For nearly a year, rank and file Democrats in Congress had been negotiating on what would’ve been the largest reimagining of the government’s role in public life since the New Deal. President Biden’s Build Back Better agenda encompassed initiatives to address climate change, universal pre-K, expansion of the child tax credit, free community college, affordable housing, and expanding Medicare to cover hearing benefits — just to name a few.
As time went on, the bill’s scope and cost continued to narrow at the behest of Senator Joe Manchin, a conservative Democrat from West Virginia who wasn’t on board with the more aggressive measures the administration wanted to implement to combat climate change or policies like paid family medical leave for people who have just become parents or are seriously ill. Coupled with Arizona Senator Kyrsten Sinema’s opposition to raising corporate taxes to help pay for the landmark legislation, Democrats were in a tailspin for months trying to stitch together a bill that was always hanging on by a thread. Ultimately, Sen. Manchin came out against Build Back Better altogether, dashing the hopes of those that wanted to see more progressive policies enacted to address a host of our nation’s problems.
In the wake of Manchin effectively killing the legislation, there have been hopes that something “resembling” Build Back Better can rise from the ashes. Or that, perhaps, large pieces of it that have Manchin’s support can be passed separately. Taking the elements that had Manchin’s support, such as (moderate) clean energy initiatives and universal pre-K, along with a shorter list of changes he wants to see — in essence, something smaller in scope — would have a chance at clearing both the House and the Senate. According to Sahil Kapur and Benjy Sarlin of NBC News, some of those policies entail more subsidies for the Affordable Care Act, expanding Medicaid in states where it’s been limited, policies aimed at deficit reduction, and eliminating tax loopholes while increasing tax rates for the wealthy.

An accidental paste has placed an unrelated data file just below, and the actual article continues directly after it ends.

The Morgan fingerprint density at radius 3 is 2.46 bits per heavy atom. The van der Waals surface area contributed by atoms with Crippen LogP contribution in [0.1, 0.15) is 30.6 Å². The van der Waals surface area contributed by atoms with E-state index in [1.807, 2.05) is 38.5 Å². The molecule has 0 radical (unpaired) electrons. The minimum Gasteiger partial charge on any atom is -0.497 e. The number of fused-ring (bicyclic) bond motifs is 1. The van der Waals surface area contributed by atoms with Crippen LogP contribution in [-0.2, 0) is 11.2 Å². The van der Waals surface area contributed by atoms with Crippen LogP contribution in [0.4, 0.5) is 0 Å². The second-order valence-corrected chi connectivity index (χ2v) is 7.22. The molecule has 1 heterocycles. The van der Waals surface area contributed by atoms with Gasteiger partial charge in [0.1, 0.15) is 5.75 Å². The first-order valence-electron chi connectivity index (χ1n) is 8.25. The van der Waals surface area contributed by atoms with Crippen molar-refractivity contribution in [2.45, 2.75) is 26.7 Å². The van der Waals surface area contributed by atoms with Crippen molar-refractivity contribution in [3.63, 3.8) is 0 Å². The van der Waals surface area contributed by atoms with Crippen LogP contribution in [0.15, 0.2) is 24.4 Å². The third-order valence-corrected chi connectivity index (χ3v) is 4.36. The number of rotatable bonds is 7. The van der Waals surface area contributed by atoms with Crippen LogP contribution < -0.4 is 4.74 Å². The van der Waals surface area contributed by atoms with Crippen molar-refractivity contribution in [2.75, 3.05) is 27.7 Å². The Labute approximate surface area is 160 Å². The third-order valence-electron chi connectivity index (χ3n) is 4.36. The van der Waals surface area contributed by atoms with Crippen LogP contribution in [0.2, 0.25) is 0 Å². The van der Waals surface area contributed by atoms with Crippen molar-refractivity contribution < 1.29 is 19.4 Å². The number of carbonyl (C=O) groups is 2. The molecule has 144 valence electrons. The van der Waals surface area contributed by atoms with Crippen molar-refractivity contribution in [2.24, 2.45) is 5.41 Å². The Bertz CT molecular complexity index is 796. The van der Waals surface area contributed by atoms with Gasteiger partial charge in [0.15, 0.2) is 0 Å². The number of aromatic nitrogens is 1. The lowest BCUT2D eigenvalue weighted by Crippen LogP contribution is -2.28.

Yet, all talks aimed at reviving a new version of Build Back Better are stalled indefinitely. It’s unknown when renegotiations will resume, but inflation, Biden’s Supreme Court nominee, and the crisis at the Ukrainian border have taken center stage. Hundreds of thousands of Russian soldiers are stationed along Ukraine’s border, with the threat of an invasion incredibly high. Biden has warned of harsh economic sanctions against Russia should Vladimir Putin choose to invade Ukraine, but Russian soldiers have not retreated and thousands continue to be added along the border.
Furthermore, with Supreme Court Justice Stephen Breyer announcing his retirement several weeks ago, Biden and his aides have been vetting potential nominees to replace him — eyeing a candidate who can be confirmed on a bipartisan vote. With Biden’s promise during the 2020 election that he’d nominate the first black woman to the Supreme Court, the three frontrunners are Ketanji Brown Jackson (a circuit judge on the U.S. Court of Appeals for Washington, D.C.), Leondra Kruger (an Associate Justice of the Supreme Court of California) and Michelle Childs (a district judge for the district of South Carolina).